one of the few stops on the little used overland route between
the settlement of Melbourne and the thriving township of Geelong,
the inn struggled for survival. Passing trade was scarce,
with many travellers preferring to use the busy sea route
rather than the rough, stony track across the plain. The surrounding
area could provide little support, being occupied only by
the few squatters who had settled the area bordering the Little
River in the late 1830s.
many years, the Traveller's Rest comprised the complete settlement
at Rothwell. There was a regular turnover of licensees during
those first years, and hardship and tragedy shadowed many
of those who tried their luck, culminating in 1851 when the
Traveller's Rest burned to the ground.
1852, the township of Rothwell was officially proclaimed.
That same year, planning of a railroad began to link the settlements
of Geelong and Melbourne, with the original route planned
to follow the line of the road with a station situated at
Rothwell. The planning of the railway created much excitement
in the township. The land was surveyed and divided, roads
were planned, and many large and small allotments were sold
surrounding the site of the Traveller's Rest.
surveying of the railway line progressed, it became clear
that the planned route through Rothwell would be unsuitable
due to the unstable nature of the ground in the area. In fact,
the section of the road to the south-west of the Inn was known
locally as "The Glue Pot", becoming an almost impassable
quagmire following heavy rain. Later
that year, construction of the railroad began at Geelong,
following a revised route north of the Rothwell township.
1853, a licence was granted to William Perrin for the rebuilding
of the hotel. The Rothwell Inn opened that year on the same
site as the original Traveller's Rest.
1856, the railway line was completed to Little River, with
the original station built on the Geelong side of the river,
north of the line. With the arrival of the railway, a new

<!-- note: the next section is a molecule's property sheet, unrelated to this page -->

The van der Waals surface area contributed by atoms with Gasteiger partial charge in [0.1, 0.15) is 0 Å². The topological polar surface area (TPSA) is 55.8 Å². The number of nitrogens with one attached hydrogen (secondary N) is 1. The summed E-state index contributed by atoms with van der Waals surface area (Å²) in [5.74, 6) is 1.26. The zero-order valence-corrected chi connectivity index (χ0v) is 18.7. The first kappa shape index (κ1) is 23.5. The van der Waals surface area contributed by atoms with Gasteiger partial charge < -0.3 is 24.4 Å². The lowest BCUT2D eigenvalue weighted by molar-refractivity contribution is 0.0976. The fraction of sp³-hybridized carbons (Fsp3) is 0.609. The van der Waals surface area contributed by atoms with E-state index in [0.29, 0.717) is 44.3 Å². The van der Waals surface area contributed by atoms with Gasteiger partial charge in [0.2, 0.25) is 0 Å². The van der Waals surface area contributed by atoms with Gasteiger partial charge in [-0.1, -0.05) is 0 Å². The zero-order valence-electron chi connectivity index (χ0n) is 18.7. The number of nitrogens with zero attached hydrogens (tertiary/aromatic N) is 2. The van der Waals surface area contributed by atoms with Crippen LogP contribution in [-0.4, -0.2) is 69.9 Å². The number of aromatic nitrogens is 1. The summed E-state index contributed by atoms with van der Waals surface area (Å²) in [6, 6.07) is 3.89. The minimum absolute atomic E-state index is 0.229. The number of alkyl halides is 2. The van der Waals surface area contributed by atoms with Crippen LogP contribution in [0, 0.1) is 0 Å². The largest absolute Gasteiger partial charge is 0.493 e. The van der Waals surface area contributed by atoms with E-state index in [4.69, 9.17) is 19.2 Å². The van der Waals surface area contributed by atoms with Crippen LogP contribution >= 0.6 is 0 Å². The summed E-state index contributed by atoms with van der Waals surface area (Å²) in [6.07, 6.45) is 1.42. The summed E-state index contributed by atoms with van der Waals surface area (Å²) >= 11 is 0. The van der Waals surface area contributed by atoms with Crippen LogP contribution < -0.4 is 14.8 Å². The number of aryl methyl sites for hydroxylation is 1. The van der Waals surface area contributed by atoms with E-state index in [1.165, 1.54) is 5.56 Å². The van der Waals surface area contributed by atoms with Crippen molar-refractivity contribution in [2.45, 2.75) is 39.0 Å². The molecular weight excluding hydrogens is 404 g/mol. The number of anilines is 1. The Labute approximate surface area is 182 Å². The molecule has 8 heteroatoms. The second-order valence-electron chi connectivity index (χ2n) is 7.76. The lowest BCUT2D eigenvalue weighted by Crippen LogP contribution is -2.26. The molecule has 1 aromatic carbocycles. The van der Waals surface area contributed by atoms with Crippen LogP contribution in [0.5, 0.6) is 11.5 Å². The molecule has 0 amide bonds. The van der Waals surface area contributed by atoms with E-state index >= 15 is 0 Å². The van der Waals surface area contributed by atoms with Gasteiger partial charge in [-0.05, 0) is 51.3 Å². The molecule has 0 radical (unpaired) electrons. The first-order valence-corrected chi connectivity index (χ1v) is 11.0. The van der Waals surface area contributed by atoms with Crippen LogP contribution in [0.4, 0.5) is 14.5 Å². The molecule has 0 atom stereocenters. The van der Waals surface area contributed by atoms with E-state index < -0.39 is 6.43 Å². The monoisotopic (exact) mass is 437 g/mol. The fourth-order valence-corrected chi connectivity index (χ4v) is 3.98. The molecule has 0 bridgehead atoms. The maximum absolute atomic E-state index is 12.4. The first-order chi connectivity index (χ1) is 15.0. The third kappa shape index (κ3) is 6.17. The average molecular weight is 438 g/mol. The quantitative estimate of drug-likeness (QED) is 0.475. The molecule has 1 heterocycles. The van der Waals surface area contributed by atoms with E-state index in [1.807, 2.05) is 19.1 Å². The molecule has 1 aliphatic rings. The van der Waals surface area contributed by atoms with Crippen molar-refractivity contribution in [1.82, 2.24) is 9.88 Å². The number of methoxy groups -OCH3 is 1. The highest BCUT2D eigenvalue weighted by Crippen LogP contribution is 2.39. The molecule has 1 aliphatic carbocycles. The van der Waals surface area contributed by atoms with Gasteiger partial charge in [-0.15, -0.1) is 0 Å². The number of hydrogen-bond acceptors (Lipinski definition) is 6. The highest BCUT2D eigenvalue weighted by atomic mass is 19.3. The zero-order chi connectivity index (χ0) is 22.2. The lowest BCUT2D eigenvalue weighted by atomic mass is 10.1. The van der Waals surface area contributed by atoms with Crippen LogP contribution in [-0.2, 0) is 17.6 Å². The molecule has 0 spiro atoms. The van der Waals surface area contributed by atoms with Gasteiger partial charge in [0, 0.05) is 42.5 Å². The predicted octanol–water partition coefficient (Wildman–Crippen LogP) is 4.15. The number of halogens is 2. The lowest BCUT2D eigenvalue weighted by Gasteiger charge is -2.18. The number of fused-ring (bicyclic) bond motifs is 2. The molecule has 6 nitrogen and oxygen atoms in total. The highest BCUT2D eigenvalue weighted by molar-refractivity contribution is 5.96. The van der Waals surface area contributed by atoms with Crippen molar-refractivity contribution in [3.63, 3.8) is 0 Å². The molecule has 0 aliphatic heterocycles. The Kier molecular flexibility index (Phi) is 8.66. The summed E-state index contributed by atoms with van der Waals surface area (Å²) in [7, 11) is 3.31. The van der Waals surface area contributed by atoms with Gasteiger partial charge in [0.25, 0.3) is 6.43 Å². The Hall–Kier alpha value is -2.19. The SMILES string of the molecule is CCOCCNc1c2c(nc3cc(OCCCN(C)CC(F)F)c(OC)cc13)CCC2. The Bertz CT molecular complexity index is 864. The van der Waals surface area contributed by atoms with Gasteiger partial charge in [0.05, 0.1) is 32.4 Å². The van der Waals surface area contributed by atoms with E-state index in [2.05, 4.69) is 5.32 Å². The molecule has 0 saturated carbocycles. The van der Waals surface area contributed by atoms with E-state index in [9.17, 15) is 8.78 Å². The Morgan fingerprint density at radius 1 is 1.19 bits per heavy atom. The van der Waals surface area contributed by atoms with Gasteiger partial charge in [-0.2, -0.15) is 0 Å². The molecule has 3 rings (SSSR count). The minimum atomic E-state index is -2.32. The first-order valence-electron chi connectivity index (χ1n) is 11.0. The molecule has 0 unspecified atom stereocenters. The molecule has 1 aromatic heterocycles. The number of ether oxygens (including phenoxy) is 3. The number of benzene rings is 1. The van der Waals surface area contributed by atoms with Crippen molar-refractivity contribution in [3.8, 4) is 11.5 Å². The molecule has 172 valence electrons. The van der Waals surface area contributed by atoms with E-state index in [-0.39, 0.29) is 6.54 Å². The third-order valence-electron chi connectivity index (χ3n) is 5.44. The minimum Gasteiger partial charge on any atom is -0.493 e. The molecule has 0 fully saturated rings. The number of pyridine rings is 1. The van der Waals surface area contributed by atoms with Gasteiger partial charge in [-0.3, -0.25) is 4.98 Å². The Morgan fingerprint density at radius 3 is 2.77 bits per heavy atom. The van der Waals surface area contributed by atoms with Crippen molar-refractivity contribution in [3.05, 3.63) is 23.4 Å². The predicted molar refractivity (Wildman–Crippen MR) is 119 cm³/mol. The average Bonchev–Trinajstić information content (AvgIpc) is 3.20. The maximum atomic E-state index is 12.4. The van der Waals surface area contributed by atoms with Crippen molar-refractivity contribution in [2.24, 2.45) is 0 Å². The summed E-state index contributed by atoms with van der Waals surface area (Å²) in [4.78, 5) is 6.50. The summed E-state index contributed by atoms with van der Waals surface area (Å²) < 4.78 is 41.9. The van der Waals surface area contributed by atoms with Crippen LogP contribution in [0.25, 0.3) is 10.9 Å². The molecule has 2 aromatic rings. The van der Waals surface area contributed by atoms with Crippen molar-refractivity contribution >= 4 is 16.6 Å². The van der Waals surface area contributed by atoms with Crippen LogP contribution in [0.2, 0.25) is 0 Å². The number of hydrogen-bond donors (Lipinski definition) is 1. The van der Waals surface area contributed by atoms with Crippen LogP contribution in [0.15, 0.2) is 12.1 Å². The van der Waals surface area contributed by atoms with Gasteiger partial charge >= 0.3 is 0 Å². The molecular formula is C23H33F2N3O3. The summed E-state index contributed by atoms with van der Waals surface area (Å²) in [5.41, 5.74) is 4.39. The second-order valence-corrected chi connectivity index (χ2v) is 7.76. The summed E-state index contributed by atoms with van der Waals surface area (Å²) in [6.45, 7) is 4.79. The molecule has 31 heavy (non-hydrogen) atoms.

township began to form around the station. Two new hotels
would arrive that same year, the Station Peak Terminus Hotel,
situated near the station, and the Bowling Green Hotel, on
the Werribee side of the river, south of the line. With competition
from the new township, Rothwell again began to struggle to
survive. To make matters worse, the completion of the railway
line through to Williamstown in 1857 reduced the appeal of
Little River as a destination for day-trippers.
the following years, the fortunes of both towns would continue
to wax and wane. The arrival of the railway in the early 1860s
brought with it not only passengers and goods, but also a
steady stream of new arrivals from the large towns eager to
fulfil their dreams of a life on the land. This presented
a tantalising opportunity to budding entrepreneurs who, with
varying degrees of success, split up and sold small parcels
of land to prospective farmers.
the towns began to boom, construction of schools, churches
and bridges followed in order to support the growing population.
The construction of a grand bluestone Railway Station on the
Werribee side of the river, completed in 1864, reflected the
expectations for the prosperity of the new town. In 1867,
the new township became known as Little River.
before long the ever-present threat of drought, flood, fire
and pest had taken their toll, and many of these new farmers
left the land with their dreams shattered. By the late 1860s,
the populations of Rothwell and Little River had dwindled
1923, the closure of unmade and unused roads signalled the
end of Rothwell as a township. In 1958, the Rothwell Inn was
again destroyed by fire, but this time there would be no reconstruction.
As Rothwell passed into history, the township of Little River
continued to thrive, becoming a small but active rural town.
the township of Little River retains its agricultural origins,
but continues to evolve, as new arrivals once again flock
from the cities with dreams of a rural lifestyle. The ruins
of the Rothwell Inn remain standing, silhouetted against the
You Yangs in the distance, as a silent reminder of the rich
history of the area.